All that sounds frickin’ hilarious, right? Just kidding. We did all this to provide a realistic framework to dovetail the comedy into. We don’t want people distracted by the way the world works, or wondering if such-and-such character would “really do that.” With all those details resolved, we can go have some fun with it.

It’s also my first experience of being the head writer and show runner, with a team, versus being a lonely guy writing an isolated script in his underwear. There are pluses and minuses to both. I’m reading “Michael Palin Diaries 1969-1979 The Python Years.” If you read between the lines, he expresses the trials of dealing with some people who are really dedicated to the project & the creative process, and others who aren’t. But look what came out of that group – that level of comedic genius is not due to one mind.

A series demands writing collaboration – especially with an ensemble cast. I’ve got people looking out for the interests of specific characters. I love it when the other writers take a character down roads I wouldn’t have even dreamt of. There is an energy that inspires creative thought. Very good stuff.

Nic- So as a series, are you looking for television distribution, or are you planning to do it as a series of DVD “episodes”?

Mark- Television is a possibility, and DMR2 will go out on DVD, but the primary distribution method will be on our website using a flash-based player. Hope to make all episodes available online for free. If you want to download the HD-quality clip to your iPod, AppleTV, or whatever, that will come with a fee in-line with everything else out there. Our goal is to go viral.

The DVD and other physical distribution methods are entering a twilight period. Go to Wal-Mart and look at all the films that are unceremoniously tossed into the $5.00 bin. The DVD will be around for a while, but its days are numbered. Don’t get me started on the Blu-Ray vs. HD-DVD war – there is no winner. Both camps lost, if you’re talking widespread consumer acceptance. Do you really want to chuck out your entire DVD library and start collecting titles again at $34.99 a pop? I already got burned with that when we went from VHS to DVD. Look at how MP3 file format spelled the demise of the CD, in terms of sales. Internet distribution is the future of our industry. The modern viewer wants instant access, and we intend to serve that desire.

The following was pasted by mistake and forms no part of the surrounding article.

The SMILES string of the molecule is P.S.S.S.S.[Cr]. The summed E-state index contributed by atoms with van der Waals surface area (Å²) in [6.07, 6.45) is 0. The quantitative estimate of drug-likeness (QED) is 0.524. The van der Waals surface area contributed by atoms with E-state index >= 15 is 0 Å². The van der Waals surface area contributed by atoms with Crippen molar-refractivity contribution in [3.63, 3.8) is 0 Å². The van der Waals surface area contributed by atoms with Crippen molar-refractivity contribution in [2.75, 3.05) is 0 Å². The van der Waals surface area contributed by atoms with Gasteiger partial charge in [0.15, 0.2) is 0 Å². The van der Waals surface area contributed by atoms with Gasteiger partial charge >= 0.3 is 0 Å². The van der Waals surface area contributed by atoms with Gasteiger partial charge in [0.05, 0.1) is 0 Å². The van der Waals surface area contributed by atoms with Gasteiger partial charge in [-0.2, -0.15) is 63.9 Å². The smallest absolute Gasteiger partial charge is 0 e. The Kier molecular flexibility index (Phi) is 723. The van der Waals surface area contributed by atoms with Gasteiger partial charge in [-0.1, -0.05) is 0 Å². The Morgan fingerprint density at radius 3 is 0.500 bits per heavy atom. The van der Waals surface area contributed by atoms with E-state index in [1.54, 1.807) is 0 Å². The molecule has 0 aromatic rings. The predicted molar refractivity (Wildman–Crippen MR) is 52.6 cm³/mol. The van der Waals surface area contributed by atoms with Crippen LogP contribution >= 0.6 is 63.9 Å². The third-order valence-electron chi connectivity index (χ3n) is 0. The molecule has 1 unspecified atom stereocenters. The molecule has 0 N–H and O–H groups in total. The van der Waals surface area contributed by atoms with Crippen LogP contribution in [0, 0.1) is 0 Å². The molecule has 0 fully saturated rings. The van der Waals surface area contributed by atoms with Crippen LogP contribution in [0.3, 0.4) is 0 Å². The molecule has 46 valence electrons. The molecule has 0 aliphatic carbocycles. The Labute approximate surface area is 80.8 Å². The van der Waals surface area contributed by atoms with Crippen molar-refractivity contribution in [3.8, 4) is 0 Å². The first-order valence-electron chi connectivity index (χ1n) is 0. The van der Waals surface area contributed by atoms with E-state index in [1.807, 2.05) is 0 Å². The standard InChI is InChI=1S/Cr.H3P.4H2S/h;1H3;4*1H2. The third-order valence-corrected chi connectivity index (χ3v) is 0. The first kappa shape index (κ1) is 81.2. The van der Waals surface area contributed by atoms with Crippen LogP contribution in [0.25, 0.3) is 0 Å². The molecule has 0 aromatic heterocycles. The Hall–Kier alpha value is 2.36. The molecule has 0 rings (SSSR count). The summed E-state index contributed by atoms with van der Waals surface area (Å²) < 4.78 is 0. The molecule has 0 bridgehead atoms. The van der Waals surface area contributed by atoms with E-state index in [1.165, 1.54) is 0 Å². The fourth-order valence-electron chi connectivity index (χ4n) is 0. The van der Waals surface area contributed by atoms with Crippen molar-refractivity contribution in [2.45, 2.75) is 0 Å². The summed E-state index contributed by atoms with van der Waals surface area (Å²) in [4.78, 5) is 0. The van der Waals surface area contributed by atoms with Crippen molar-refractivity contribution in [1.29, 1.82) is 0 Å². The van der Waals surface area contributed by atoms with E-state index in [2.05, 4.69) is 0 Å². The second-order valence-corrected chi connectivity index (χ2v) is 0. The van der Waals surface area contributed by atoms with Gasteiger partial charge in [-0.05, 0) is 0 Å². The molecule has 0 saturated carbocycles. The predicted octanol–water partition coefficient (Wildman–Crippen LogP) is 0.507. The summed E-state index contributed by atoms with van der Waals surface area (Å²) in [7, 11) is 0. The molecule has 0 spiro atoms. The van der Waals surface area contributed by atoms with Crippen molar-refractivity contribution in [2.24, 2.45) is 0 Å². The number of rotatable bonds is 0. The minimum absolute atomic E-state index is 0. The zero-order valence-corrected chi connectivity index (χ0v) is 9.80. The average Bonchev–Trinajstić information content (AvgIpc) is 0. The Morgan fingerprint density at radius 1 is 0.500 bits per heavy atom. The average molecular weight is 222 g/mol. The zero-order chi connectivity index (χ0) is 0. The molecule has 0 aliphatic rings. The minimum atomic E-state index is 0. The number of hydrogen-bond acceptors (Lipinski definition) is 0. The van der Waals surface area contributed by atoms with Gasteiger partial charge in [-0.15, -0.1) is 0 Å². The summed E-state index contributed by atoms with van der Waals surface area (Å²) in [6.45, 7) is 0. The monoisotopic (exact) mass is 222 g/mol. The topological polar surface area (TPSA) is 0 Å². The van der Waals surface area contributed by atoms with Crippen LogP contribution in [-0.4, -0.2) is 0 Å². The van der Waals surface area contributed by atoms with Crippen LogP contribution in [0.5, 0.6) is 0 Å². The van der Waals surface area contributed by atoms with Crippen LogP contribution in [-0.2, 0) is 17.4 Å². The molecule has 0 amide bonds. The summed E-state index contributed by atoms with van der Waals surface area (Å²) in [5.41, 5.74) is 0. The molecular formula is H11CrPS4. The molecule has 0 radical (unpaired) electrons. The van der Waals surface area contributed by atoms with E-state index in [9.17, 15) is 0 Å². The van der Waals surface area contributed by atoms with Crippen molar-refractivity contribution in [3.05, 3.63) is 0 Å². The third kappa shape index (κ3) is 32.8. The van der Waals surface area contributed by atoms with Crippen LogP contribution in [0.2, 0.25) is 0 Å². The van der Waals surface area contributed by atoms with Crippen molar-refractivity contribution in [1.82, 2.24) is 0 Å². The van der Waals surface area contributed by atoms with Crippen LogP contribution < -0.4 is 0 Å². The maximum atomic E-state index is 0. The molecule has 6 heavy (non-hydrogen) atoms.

With an episodic format direct to the Internet, we can get more content out there with a shorter turn-around. The fans get to spend more time getting to know their favorite characters, and we get to explore themes a lot deeper than in a single 90-minute film. The ensemble cast of actors gets more individual face time, so they’re very excited about that.

Nic- Your zombies look and act a little differently from the kind that you’d see in a George Romero zombie film. What’s different about them?

Mark- My zombies (I never use that word in the film) are actually infected humans who have regressed or devolved to the point that they become cannibalistic ghouls (similar to 28 DAYS LATER). They are fast moving and ravenous. Also we learn they are hydrophobic and have very bad depth perception, which the characters exploit late in the film.
I hinted on a number of theories on the cause of the outbreak in the opening of DMR. In DEAD MOON RISING 2 – The Series, we’ll learn the actual source of the infection. All I can say is that we brought it on ourselves, so it’s not a space-born virus.

Nic- I understand that you handled the shooting schedules, budgets and everything else yourself using Microsoft Excel spreadsheets. Is that true and if so how did it work out for you?

Mark- I’ve got over 23 years of project management experience. I applied that level of organization to the production scheduling. When you have people who all have day jobs and families, leaving only some weekends and evenings free, you’ve got to be able to quickly reconfigure the shoot day to cover some unforeseen event, like an illness. With the electronic strip board, I could make instant changes to make the next shoot productive, rather than a disaster. We shot every scene within the timeframe I laid out. Maybe not in the original order, but compromise and adaptability are two essential traits to filmmaking.